• Phishing – Creating a phishing prompt that would attempt to compromise credential sets so that the associated account could be compromised.

Assisting Tools

Tools, as part of any job, are important as they will help identify, and leverage these misconfigurations. The tools discussed are only a small number of those available and would be adopted by threat actors and security consultants. These tools help perform the required actions in an easier manner and will be used to exploit the misconfigurations in DVIA-v2.

  • Frida – a dynamic code instrumental toolkit. Frida allows threat actors to inject JavaScript into applications to help bypass restrictions. Frida has an active community that uses Frida Codeshare to share snippets of code that help to bypass Jailbreak detection, SSL Pinning and Root detection for Android and IOS amongst other things.
  • Objection – a runtime mobile exploration toolkit that leverages Frida. Allows security professionals and threat actors to analyse target applications and helps assist with exporting confidential data, and bypassing protections.


Prior to using Frida, the device would need to be Jailbroken. Once Jailbroken the server will need to be launched, this could be achieved by installing the relevant files through the Cydia store or obtaining the version via their GitHub repository. Additionally, the client would need to be installed on the device the iOS device was connected to. Once on the devices, by default, Jailbroken devices allow for SSH, the networking details can be obtained via the settings page as such:

iOS Mobile Application Security - attack surface - Network settings iOS

Figure 2 – Network Settings iOS

Once obtained, it would be possible to SSH into the device:

iOS Mobile Application Security - attack surface

The credential set, by default, is root:alpine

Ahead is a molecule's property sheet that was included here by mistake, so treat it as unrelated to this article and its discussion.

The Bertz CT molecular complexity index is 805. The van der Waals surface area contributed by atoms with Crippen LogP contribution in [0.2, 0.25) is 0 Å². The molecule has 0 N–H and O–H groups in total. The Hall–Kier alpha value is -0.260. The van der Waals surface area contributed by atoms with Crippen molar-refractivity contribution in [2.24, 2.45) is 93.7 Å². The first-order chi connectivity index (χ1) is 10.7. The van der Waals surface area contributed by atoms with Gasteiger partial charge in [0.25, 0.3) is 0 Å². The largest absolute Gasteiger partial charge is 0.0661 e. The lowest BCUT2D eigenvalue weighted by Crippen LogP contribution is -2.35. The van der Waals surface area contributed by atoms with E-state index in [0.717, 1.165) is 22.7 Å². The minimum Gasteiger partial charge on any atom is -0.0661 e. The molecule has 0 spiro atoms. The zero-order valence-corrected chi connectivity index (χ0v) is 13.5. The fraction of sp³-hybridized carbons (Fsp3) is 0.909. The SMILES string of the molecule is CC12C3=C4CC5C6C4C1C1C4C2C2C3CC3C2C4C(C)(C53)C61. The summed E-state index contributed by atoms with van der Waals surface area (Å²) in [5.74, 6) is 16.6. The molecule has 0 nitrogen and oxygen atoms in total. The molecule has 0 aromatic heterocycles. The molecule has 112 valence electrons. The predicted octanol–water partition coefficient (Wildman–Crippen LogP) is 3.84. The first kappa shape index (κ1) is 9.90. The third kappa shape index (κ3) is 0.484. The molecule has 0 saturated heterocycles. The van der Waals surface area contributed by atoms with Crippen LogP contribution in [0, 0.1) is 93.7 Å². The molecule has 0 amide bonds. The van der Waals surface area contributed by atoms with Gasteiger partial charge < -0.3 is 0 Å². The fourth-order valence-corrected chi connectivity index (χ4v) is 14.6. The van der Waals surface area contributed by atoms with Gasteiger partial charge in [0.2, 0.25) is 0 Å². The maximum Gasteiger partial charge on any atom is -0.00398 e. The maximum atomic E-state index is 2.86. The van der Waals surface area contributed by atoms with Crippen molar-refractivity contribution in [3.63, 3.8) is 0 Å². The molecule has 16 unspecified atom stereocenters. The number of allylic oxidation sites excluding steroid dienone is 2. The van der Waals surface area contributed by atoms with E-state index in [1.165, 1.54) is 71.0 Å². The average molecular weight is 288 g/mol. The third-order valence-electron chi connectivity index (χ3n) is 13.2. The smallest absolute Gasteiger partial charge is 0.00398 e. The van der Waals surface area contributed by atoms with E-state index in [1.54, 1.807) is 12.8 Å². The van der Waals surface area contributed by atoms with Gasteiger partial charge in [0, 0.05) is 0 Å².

After successfully initiating the connection, it would be possible to launch the Frida server:

iOS Mobile Application Security - attack surface - frida running

Figure 3 – Frida Running

To verify this, the following command could be run on the device the iPhone is connected to:

iOS Mobile Application Security - attack surface

This would result a list of applications and processes installed on the device being presented:

iOS Mobile Application Security - attack surface - applications installed

Figure 4 – Applications installed

If any issues are present, ensure that the client and server versions match.

Jailbreak Detection Bypass

Jailbreak detection is designed to prevent applications from running a device that has been Jailbroken. Simply, the code would be incorporated into the mobile application to identify potential indicators of a device being Jailbroken. Files associated with Cydia, as an example, would be searched for and if identified the application would not launch. The protection is often deployed on applications to prevent reverse engineering and data extraction as a threat actor would be able to perform actions a normal user would not be able to.

In this example we are going to bypass the Jailbreak detection on DVIA using Frida:

Initially, when interacting with Jailbreak Test 1 the following prompt was present:

iOS Mobile Application Security - attack surface - application detecting jailbreak